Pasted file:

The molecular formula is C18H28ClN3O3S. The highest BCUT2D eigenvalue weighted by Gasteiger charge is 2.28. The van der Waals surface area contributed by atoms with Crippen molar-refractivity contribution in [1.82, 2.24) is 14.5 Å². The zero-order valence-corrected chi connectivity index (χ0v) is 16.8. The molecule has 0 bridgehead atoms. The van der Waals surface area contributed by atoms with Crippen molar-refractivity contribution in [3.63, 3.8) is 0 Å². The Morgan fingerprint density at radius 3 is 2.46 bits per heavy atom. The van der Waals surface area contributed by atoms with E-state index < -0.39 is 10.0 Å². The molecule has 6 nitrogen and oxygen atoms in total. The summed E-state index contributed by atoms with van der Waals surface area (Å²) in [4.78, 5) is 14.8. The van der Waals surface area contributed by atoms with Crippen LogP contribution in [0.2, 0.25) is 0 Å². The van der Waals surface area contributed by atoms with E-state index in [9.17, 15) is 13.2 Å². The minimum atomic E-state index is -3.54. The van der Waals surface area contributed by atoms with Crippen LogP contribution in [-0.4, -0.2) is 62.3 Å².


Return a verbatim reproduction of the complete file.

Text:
The molecular formula is C18H28ClN3O3S. The highest BCUT2D eigenvalue weighted by Gasteiger charge is 2.28. The van der Waals surface area contributed by atoms with Crippen molar-refractivity contribution in [1.82, 2.24) is 14.5 Å². The zero-order valence-corrected chi connectivity index (χ0v) is 16.8. The molecule has 0 bridgehead atoms. The van der Waals surface area contributed by atoms with Crippen molar-refractivity contribution in [3.63, 3.8) is 0 Å². The Morgan fingerprint density at radius 3 is 2.46 bits per heavy atom. The van der Waals surface area contributed by atoms with E-state index < -0.39 is 10.0 Å². The molecule has 6 nitrogen and oxygen atoms in total. The summed E-state index contributed by atoms with van der Waals surface area (Å²) in [4.78, 5) is 14.8. The van der Waals surface area contributed by atoms with Crippen LogP contribution in [0.2, 0.25) is 0 Å². The van der Waals surface area contributed by atoms with E-state index in [9.17, 15) is 13.2 Å². The minimum atomic E-state index is -3.54. The van der Waals surface area contributed by atoms with Crippen LogP contribution in [-0.4, -0.2) is 62.3 Å².